By Gašper Blažič
In 1991, I watched the events during the war for Slovenia – of course as an elementary school student – mainly from television screens. It was certainly a torturous and uncertain time, as we did not know how the matter would unfold and whether we might have years of struggle to survive. As I observe similar developments in Ukraine today, we have become accustomed to the scenes that shook us a few months ago. The initial shock of the war is slowly turning into indifference and pragmatic plans, or would it not be better if we gave in to Russia in the beginning and there would be peace now.
But if we thought in this way in 1991, the big question is what would have happened to Slovenia. Nowadays, many people tell us that we Slovenes were lucky because we were not on the “menu” of the programmers of Greater Serbia and that the Yugoslav Army did not really want to destroy us, it only wanted to scare us a little. Apparently, this myth was well received by Slovenes over time, and we quickly forgot about what was happening, including threats from the Belgrade General Staff, from where General Blagoje Adžić announced in cold blood at the end of his speech on July 2nd, 1991, “We will find those…” The host of the central TV daily, Aleks Štakul, was extremely emotional that evening. Either way, rumours of a coup d’état were spreading that day, as the YPA simply ignored the presidency’s orders and simply acted on its own, despite the election of Stipe Mesić as president of the SFRY presidency, making the Yugoslav Supreme Command operational again. On that day, Mesić – accompanied by a “peace mediator”, his Macedonian colleague Dr Vasil Tupurkovski (you probably remember him from his legendary striped polo shirts) – in the late afternoon suddenly visited Ljubljana and barely “caught” President Kučan, who had a rather long meeting with German Foreign Minister Hans Dietrich Genscher (KEVS Prime Minister) in Villach. And then, at a press conference with Jelko Kacin, he said a few ambiguous words about the fact that as long as we see him (Stipe) here, the military coup has not yet been carried out…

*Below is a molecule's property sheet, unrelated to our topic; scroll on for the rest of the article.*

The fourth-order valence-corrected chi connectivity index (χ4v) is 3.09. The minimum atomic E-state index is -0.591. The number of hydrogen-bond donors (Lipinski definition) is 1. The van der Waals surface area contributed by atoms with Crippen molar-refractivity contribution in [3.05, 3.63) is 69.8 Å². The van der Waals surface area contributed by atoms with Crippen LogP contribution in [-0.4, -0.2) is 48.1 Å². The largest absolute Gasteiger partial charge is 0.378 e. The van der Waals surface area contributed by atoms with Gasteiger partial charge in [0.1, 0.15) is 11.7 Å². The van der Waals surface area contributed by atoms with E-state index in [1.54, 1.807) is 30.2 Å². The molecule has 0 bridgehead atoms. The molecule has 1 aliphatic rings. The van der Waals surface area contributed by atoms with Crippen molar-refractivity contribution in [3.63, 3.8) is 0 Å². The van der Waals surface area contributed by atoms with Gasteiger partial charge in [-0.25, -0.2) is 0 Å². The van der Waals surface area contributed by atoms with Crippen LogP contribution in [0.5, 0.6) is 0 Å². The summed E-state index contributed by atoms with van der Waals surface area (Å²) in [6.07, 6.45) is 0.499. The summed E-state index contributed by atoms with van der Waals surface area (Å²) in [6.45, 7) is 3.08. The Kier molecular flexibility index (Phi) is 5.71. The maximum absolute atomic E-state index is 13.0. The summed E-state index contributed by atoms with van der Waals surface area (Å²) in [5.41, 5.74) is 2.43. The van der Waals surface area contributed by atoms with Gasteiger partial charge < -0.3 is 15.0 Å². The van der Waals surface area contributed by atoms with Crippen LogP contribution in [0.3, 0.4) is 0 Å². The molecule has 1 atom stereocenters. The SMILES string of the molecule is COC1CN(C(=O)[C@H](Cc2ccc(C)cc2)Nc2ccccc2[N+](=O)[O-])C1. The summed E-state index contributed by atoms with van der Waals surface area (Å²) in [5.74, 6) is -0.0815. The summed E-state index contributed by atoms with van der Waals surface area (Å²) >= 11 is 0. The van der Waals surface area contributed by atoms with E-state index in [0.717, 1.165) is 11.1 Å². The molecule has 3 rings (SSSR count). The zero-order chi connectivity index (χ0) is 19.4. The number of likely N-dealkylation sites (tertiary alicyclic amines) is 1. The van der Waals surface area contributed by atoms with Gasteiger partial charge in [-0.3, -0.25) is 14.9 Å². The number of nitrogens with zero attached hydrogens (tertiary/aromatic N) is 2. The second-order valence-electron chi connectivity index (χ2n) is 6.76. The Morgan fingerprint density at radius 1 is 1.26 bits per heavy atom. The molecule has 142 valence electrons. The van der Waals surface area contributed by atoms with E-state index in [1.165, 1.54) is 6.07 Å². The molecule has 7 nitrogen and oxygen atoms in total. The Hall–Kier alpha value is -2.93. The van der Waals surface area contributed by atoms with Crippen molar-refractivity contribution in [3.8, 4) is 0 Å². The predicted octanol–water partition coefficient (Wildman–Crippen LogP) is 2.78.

Yes, July 2nd, 1991, was a “day that could not be forgotten”, so much was happening that day: the intrusion of parent soldiers who served in the military in Slovenia into the Serbian Parliament, the uprising of bare-handed Zagreb citizens in front of Tito’s barracks, violent clashes in Kraków Forest and Šentilj, attacks on television communications in Maribor, etc. And of course, the barbaric attack of the Yugoslav People’s Army on Gornja Radgona, right on the border with Austria. TV Slovenia had a special reporter there, who all those days, together with his colleagues, walked around the field in Pomurje all the time – it was Boris Cipot. He accompanied (among other things) a helicopter landing near Gederovci (border crossing with Austria), an air attack on Murska Sobota (and an interview with the wounded soldier Milorad Knežević from Doboj in the hospital, where he told what was happening), the uprising of Mursko Središče residents while trying to penetrate the tank line from Varaždin to the border crossings with Hungary…
Gornja Radgona, the fairgrounds right next to the border with Austria, bled the most that day. Shortly before that, world traveller and publicist Janez Svetina was killed there. Planes came to the aid of YPA tanks that remained trapped in the line. The border crossing was destroyed, and the Primary School of Dr Janko Šlebinger, many residential buildings were severely damaged, as well as the barely well-restored church bell tower. That evening, TV Slovenia broadcasted a report by Boris Cipot, consisting of several parts. He followed the conflict from the other, Austrian side of the Mura, as it was impossible to break through to Gornja Radgona and from there he tried to observe “Yugoslav Beirut” as closely as possible, as he himself said. Concluding his report, he said: “Only the Nazis were capable of such barbarism. These are the Nazis with the five-pointed red star.” (SOURCE, seventh minute).